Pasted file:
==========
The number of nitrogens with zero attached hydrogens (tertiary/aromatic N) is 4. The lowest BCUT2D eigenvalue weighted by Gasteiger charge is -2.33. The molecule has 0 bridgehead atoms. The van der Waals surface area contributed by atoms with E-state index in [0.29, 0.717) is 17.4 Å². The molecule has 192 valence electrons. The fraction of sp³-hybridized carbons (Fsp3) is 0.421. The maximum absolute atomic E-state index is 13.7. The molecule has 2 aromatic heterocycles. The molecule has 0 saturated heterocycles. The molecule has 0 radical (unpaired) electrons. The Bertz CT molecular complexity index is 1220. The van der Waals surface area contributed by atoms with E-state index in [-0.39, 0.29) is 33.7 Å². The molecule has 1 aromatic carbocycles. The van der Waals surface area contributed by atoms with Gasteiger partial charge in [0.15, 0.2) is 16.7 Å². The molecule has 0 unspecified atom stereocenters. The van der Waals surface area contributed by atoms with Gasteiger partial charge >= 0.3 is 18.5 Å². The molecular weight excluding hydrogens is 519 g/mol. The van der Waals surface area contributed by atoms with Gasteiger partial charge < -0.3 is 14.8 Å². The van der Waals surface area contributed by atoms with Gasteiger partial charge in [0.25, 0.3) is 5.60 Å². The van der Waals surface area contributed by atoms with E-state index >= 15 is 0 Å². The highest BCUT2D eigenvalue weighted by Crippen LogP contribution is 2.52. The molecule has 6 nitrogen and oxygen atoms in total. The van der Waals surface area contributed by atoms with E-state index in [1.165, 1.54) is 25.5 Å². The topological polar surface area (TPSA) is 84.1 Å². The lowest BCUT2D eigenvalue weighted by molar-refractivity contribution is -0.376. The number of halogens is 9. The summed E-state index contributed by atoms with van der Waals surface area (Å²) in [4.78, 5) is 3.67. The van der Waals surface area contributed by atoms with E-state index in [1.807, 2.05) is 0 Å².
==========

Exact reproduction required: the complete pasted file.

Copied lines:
The number of nitrogens with zero attached hydrogens (tertiary/aromatic N) is 4. The lowest BCUT2D eigenvalue weighted by Gasteiger charge is -2.33. The molecule has 0 bridgehead atoms. The van der Waals surface area contributed by atoms with E-state index in [0.29, 0.717) is 17.4 Å². The molecule has 192 valence electrons. The fraction of sp³-hybridized carbons (Fsp3) is 0.421. The maximum absolute atomic E-state index is 13.7. The molecule has 2 aromatic heterocycles. The molecule has 0 saturated heterocycles. The molecule has 0 radical (unpaired) electrons. The Bertz CT molecular complexity index is 1220. The van der Waals surface area contributed by atoms with E-state index in [-0.39, 0.29) is 33.7 Å². The molecule has 1 aromatic carbocycles. The van der Waals surface area contributed by atoms with Gasteiger partial charge in [0.15, 0.2) is 16.7 Å². The molecule has 0 unspecified atom stereocenters. The van der Waals surface area contributed by atoms with Gasteiger partial charge >= 0.3 is 18.5 Å². The molecular weight excluding hydrogens is 519 g/mol. The van der Waals surface area contributed by atoms with Gasteiger partial charge < -0.3 is 14.8 Å². The van der Waals surface area contributed by atoms with Gasteiger partial charge in [0.25, 0.3) is 5.60 Å². The van der Waals surface area contributed by atoms with E-state index >= 15 is 0 Å². The highest BCUT2D eigenvalue weighted by Crippen LogP contribution is 2.52. The molecule has 6 nitrogen and oxygen atoms in total. The van der Waals surface area contributed by atoms with E-state index in [1.165, 1.54) is 25.5 Å². The topological polar surface area (TPSA) is 84.1 Å². The lowest BCUT2D eigenvalue weighted by molar-refractivity contribution is -0.376. The number of halogens is 9. The summed E-state index contributed by atoms with van der Waals surface area (Å²) in [4.78, 5) is 3.67. The van der Waals surface area contributed by atoms with E-state index in [1.807, 2.05) is 0 Å².